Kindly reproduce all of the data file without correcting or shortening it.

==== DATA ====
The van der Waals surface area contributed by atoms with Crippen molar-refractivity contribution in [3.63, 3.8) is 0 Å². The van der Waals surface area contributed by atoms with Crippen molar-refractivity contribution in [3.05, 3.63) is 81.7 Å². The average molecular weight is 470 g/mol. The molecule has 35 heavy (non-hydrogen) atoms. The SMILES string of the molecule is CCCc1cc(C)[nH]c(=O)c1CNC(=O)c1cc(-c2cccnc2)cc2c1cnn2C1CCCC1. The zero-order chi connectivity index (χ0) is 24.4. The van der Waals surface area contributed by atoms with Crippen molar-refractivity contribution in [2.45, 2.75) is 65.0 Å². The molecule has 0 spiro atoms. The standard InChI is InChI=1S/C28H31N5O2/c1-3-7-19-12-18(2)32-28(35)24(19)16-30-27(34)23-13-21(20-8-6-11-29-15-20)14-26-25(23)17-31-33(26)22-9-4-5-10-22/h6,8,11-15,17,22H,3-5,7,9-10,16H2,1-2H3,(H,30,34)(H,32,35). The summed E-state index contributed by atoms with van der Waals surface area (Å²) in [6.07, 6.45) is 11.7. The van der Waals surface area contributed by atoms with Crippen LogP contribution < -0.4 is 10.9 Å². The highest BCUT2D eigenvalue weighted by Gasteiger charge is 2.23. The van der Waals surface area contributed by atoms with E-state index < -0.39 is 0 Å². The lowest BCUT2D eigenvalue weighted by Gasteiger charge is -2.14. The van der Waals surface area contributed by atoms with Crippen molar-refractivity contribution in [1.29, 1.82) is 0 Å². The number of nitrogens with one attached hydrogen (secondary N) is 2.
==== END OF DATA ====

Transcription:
The van der Waals surface area contributed by atoms with Crippen molar-refractivity contribution in [3.63, 3.8) is 0 Å². The van der Waals surface area contributed by atoms with Crippen molar-refractivity contribution in [3.05, 3.63) is 81.7 Å². The average molecular weight is 470 g/mol. The molecule has 35 heavy (non-hydrogen) atoms. The SMILES string of the molecule is CCCc1cc(C)[nH]c(=O)c1CNC(=O)c1cc(-c2cccnc2)cc2c1cnn2C1CCCC1. The zero-order chi connectivity index (χ0) is 24.4. The van der Waals surface area contributed by atoms with Crippen molar-refractivity contribution in [2.45, 2.75) is 65.0 Å². The molecule has 0 spiro atoms. The standard InChI is InChI=1S/C28H31N5O2/c1-3-7-19-12-18(2)32-28(35)24(19)16-30-27(34)23-13-21(20-8-6-11-29-15-20)14-26-25(23)17-31-33(26)22-9-4-5-10-22/h6,8,11-15,17,22H,3-5,7,9-10,16H2,1-2H3,(H,30,34)(H,32,35). The summed E-state index contributed by atoms with van der Waals surface area (Å²) in [6.07, 6.45) is 11.7. The van der Waals surface area contributed by atoms with Crippen LogP contribution < -0.4 is 10.9 Å². The highest BCUT2D eigenvalue weighted by Gasteiger charge is 2.23. The van der Waals surface area contributed by atoms with E-state index < -0.39 is 0 Å². The lowest BCUT2D eigenvalue weighted by Gasteiger charge is -2.14. The van der Waals surface area contributed by atoms with Crippen molar-refractivity contribution in [1.29, 1.82) is 0 Å². The number of nitrogens with one attached hydrogen (secondary N) is 2.